American billionaire: Why I'm investing in Russia

invest in russia

Russia seems like one of the riskiest places on the planet to invest in.

The country's currency suffered an epic implosion last year, its stock market crumbled and Moscow is living under the constant threat of new sanctions that could further cripple the economy. Oh yeah, and oil -- one of its main exports -- experienced a meltdown as well.

Despite all that, billionaire David Bonderman believes there's lots to like about Russia, a market that his private equity firm has been investing significantly in over the past several years.

Bonderman is especially attracted by the fact that Russian asset prices have taken a hit since the conflict with Ukraine began. And the country is starved of capital investment. That means deals can be had.

"Returns tend to be better in places where either the troops are in the street, or the prices are low," Bonderman said during the Milken Global Conference in Los Angeles. "If you're a mid-to-long term investor, the Russian market has some attractions to it."

Related: Now might be the time to buy Russia. Yes, really

Betting on Russia: Those investors brave enough to get back into Russia this year are smiling.

The ruble has skyrocketed about 25% against the dollar over the past three months, and even more against the euro. The currency has benefited from rising oil prices and last year's aggressive interest rate hikes by Russia's central bank. The benchmark Micex stock market index has climbed 20% this year.

TPG Capital, which Bonderman co-founded in 1992, has been among the most active private equity firms in Russia. In 2011, it invested $100 million in VTB Group, a Moscow-based financial institution.

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Sanctions create headaches: That investment got a little awkward last year when a subsidiary of VTB got slapped with economic sanctions by the U.S. and Europe. Bonderman even ended up stepping down from a VTB supervisory board as the situation worsened.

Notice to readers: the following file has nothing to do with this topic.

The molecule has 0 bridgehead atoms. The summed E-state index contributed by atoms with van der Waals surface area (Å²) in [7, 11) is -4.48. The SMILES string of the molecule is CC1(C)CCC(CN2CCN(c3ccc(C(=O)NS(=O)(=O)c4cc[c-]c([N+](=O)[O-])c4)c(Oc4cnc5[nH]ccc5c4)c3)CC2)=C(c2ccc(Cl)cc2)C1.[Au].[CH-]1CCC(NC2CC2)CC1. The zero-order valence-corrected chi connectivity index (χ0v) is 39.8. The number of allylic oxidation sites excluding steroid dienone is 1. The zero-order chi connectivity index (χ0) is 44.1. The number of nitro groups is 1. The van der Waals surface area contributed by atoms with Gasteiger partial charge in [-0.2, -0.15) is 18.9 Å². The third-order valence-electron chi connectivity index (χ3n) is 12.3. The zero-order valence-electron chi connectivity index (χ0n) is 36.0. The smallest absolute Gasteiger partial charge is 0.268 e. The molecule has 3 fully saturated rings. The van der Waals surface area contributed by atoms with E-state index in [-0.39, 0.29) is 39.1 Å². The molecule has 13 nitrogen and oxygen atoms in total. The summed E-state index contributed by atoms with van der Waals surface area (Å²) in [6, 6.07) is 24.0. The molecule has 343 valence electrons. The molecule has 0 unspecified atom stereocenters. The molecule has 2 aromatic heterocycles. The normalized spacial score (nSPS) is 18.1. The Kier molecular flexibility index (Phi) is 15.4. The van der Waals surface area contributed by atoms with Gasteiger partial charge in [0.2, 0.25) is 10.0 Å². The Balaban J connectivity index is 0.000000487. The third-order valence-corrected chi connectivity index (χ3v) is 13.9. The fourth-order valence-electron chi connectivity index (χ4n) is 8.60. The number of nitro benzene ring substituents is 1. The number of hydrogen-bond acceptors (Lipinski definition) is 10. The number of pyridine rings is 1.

While Bonderman said it's extremely important investors don't fall foul of sanctions, he's far less concerned with the economic impact of sanctions to this point.

"Sanctions are perfectly set up not to work at all but to make a political statement," the billionaire said.

If it wanted to, the U.S. could effectively shut down Russia's economy by cutting off its access to finance, Bonderman said. He was alluding to speculation that the U.S. could get Russia banned from Swift, the system used by banks around the world to make transactions.

Sanctions "are designed to be an irritant, not to be effective. There isn't any will to have effective sanctions," he said.

Related: Sanctions will cost Russia more than $100 billion

Sanctions = opportunity: Ruben Vardanian, a Russian businessman, told the crowd at Milken he largely agrees with Bonderman's bullishness on Russia. In fact, he sees the sanctions as a potential positive for savvy investors.

"The restrictions create the opportunity to make more money. For many investors, Russia looks very attractive. It's such a huge market," said Vardanian, a former bank CEO.

While he acknowledged the unpredictability in Russia, he said that's outweighed by other factors like companies' high profit margins.

"We made more money in Russia than any other country. For many investors, Russia looks very attractive. It's such a huge market," Vardanian said.

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